Chinese is taken seriously as a subject. Interestingly, the Chinese teaching and teaching assistant staff in the school interviewed now outnumber their respective counterparts in French and Spanish departments and pupils studying Mandarin at Key Stage 3 equivalent receive three Mandarin lessons per week, compared with only two of French. Students are eager to find out more about what is on offer at university level and some pupils specifically attend this school in order to progress to the undergraduate level in the same field.

Sam Beatson is a PhD Candidate in the School of Contemporary Chinese Studies

Opinions expressed in the CPI blog do not represent the views of the China Policy Institute or the School of Contemporary Chinese Studies at the University of Nottingham. They are the personal views of the bloggers/authors.


  1. This is a very interesting piece indeed. It would be good to know how well these Brighton College pupils have done at their GCSE Chinese exams.

  2. A positive story about what could almost be seen as a “cultural shift” in the approach to language teaching in the UK, a shift away from French and German. It would indeed be interesting to see how well they perform and also in future years to see to what extent this early exposure carries through into university-level studies and to employment outcomes. An obvious issue with teaching Mandarin – and in fact any language in a largely monoglot culture that is the UK (white UK, at least) – is the extent to which students obtain enough practical exposure to the language for it to become useable. Teaching French and German has been a steady in modern languages at school, yet I do not think many people come out of the experience with sufficient language capability to use it, whereas Europeans often end high school with a reasonable grasp of more than one language other than their native tongue.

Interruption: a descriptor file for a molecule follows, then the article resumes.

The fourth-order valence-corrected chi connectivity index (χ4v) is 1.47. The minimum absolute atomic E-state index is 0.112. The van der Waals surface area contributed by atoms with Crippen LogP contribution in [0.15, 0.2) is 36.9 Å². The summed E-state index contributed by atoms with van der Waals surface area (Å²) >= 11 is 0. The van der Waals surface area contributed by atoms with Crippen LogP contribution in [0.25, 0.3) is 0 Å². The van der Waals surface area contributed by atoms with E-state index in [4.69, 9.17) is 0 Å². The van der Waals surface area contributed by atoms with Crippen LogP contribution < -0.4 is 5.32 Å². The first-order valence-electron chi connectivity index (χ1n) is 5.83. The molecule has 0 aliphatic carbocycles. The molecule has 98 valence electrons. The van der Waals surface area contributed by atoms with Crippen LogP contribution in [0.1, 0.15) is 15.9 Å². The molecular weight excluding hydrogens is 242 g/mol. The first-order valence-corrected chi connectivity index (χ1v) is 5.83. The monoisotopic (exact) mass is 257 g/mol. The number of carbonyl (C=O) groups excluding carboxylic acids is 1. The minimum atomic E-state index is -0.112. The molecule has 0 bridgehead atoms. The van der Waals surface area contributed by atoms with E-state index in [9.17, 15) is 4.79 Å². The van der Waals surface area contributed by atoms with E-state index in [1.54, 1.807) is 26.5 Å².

3. French remains possibly the sole subject taught at schools for no other reason than inertia. It will be a niche language 20 yars from now, handy for business and holidays to…France. UK needs languages to be focused on needs from now on. Chinese, Brazilian Portuguese, Russia, Bahasa Indonesian. We still dont teach Japanese!! If we didnt teach French now in the UK it would be impossible to justify it’s introduction…perfect reason to ditch it and diversify. Colleges teaching the above languages, even one or two specialising in Nordic languages, would be far more useful compared to the blanket policy of French First. Well done Sam.

  4. Colleges teaching the above languages, even one or two specialising in Nordic languages, would be far more useful compared to the blanket policy of French First.

    Is it a special feeling of the British against the French?